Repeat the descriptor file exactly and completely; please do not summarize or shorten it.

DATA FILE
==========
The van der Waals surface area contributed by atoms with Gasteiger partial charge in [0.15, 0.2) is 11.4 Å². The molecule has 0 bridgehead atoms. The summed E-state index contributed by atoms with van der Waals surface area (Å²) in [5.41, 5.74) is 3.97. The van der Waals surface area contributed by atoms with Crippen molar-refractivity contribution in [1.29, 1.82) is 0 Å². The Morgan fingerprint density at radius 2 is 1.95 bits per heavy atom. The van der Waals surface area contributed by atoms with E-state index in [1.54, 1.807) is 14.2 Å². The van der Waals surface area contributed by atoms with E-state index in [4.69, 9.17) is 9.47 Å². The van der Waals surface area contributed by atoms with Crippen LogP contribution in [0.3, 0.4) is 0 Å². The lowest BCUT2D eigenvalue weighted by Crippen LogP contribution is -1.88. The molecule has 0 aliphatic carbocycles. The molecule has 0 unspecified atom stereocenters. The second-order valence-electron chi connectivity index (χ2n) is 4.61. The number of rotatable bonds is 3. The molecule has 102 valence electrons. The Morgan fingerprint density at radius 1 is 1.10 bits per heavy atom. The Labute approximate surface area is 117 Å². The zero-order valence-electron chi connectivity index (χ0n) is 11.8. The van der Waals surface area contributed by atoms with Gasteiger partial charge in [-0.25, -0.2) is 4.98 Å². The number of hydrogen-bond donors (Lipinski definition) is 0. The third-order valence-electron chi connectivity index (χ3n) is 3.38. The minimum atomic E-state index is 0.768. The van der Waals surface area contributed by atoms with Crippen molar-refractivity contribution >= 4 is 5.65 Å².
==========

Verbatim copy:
The van der Waals surface area contributed by atoms with Gasteiger partial charge in [0.15, 0.2) is 11.4 Å². The molecule has 0 bridgehead atoms. The summed E-state index contributed by atoms with van der Waals surface area (Å²) in [5.41, 5.74) is 3.97. The van der Waals surface area contributed by atoms with Crippen molar-refractivity contribution in [1.29, 1.82) is 0 Å². The Morgan fingerprint density at radius 2 is 1.95 bits per heavy atom. The van der Waals surface area contributed by atoms with E-state index in [1.54, 1.807) is 14.2 Å². The van der Waals surface area contributed by atoms with E-state index in [4.69, 9.17) is 9.47 Å². The van der Waals surface area contributed by atoms with Crippen LogP contribution in [0.3, 0.4) is 0 Å². The lowest BCUT2D eigenvalue weighted by Crippen LogP contribution is -1.88. The molecule has 0 aliphatic carbocycles. The molecule has 0 unspecified atom stereocenters. The second-order valence-electron chi connectivity index (χ2n) is 4.61. The number of rotatable bonds is 3. The molecule has 102 valence electrons. The Morgan fingerprint density at radius 1 is 1.10 bits per heavy atom. The Labute approximate surface area is 117 Å². The zero-order valence-electron chi connectivity index (χ0n) is 11.8. The van der Waals surface area contributed by atoms with Gasteiger partial charge in [-0.25, -0.2) is 4.98 Å². The number of hydrogen-bond donors (Lipinski definition) is 0. The third-order valence-electron chi connectivity index (χ3n) is 3.38. The minimum atomic E-state index is 0.768. The van der Waals surface area contributed by atoms with Crippen molar-refractivity contribution >= 4 is 5.65 Å².